Dec 4, 2015- My grandmother dropped out of high school in the ninth grade and worked most of her life as a hotel maid and a custodian at the Martin Luther King Jr. Memorial Library downtown. Despite growing up in one of the District’s thousands of alley dwellings, her childhood dream was to become a fashion designer. That dream was never realized. Read more

Efforts must focus on student achievement
By Ramona Edelin
The Current

Nov 25, 2015- As the discussion about future cooperation between the D.C. Public Schools system and D.C.'s public charter schools becomes increasingly prominent, the terms and parameters of collaboration need to be set. Which conditions must first be met and what are the criteria for greater coordination? Should such efforts focus on the needs of the students or schools? One prerequisite is the establishment of equal per-pupil funding from the District. Read more

Learning is an ‘expedition’ at schools that enhance class with field work
By Michael Alison Chandler
Washington Post

Dec 3, 2015- For a fourth-grade unit about Jamestown, students at Two Rivers Public Charter School studied historical documents, created a timeline of important events in the history of the first permanent English settlement in the United States, researched the groups of people that lived there — Africans, Powhatan Indians, the settlers — and wrote fictional stories from different points of view. Read more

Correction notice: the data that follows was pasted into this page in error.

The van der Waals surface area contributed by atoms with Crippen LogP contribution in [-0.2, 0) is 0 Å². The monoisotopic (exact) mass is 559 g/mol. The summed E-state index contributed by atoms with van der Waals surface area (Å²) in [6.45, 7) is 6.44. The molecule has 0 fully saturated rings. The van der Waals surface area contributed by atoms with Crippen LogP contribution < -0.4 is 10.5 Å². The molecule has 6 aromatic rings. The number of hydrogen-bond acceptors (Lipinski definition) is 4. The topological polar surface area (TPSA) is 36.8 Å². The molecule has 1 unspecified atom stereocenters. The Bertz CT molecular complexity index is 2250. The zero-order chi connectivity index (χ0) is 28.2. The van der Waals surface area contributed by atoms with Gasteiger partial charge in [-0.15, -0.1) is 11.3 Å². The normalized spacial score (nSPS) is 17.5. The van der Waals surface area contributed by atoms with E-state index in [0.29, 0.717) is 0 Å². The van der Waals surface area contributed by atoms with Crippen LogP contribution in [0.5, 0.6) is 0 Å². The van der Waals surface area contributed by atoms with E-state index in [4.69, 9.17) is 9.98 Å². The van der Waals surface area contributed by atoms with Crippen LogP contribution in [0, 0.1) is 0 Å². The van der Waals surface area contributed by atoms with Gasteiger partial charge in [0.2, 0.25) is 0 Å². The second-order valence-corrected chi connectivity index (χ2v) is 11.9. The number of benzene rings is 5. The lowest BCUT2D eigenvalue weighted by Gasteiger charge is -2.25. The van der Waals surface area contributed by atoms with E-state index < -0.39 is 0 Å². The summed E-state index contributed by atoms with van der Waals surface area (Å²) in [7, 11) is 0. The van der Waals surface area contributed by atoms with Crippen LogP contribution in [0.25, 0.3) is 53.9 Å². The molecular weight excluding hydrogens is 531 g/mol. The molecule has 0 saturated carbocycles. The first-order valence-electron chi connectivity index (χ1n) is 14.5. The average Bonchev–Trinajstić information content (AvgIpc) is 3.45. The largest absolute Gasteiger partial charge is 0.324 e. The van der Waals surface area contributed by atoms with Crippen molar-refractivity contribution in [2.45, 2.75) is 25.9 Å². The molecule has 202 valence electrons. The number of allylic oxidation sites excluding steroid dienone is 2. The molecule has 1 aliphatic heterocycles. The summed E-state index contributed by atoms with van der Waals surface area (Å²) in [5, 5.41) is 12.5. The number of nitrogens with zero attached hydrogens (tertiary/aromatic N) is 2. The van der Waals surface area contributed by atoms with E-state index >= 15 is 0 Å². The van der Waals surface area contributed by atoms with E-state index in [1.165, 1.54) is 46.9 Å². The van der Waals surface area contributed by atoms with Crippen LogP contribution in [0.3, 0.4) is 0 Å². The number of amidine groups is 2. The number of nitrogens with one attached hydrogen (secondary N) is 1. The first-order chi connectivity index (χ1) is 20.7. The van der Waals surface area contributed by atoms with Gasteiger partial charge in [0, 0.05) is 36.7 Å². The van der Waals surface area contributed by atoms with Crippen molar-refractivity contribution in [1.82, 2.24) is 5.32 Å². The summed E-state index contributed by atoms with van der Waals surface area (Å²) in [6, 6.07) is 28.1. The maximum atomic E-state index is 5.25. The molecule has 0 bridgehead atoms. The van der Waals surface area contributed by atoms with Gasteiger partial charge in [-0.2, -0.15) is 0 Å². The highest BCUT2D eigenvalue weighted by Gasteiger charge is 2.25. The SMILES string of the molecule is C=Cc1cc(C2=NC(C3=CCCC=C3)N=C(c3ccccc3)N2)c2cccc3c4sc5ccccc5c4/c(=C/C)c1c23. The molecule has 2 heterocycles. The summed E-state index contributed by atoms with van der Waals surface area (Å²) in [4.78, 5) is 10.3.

Charter school next to future Planned Parenthood clinic sues anti-abortion protesters
By Michael Alison Chandler
Washington Post

Dec 9, 2015- Leaders at a public charter school in Northeast Washington filed a lawsuit Wednesday against antiabortion protesters who they say are harassing students in their efforts to stop construction of a Planned Parenthood facility next door. Read more

Achievement gap in D.C. starts in infancy, report shows
By Michael Alison Chandler
Washington Post

Dec 10, 2015- The District is a national leader in providing universal access to preschool for 4- and 5-year olds, an investment designed to improve school readiness and narrow a a rich-poor achievement gap that is apparent by kindergarten. But, according to a new report produced by Child Trends and commissioned by the Bainum Family Foundation, the achievement gap starts much earlier — in infancy — and the city isn’t prepared to deal with it. Read more

How to Find the Best D.C. Public School
By Jamaal Abdul-Alim
AFRO

Dec 9, 2015- Representatives from more than 200 D.C. Public Schools are set to gather under one roof on Dec. 12 for EdFest2015. The event will let parents and guardians compare and contrast D.C.’s public education options, which include schools from both DCPS as well as the public charter school sector. Read more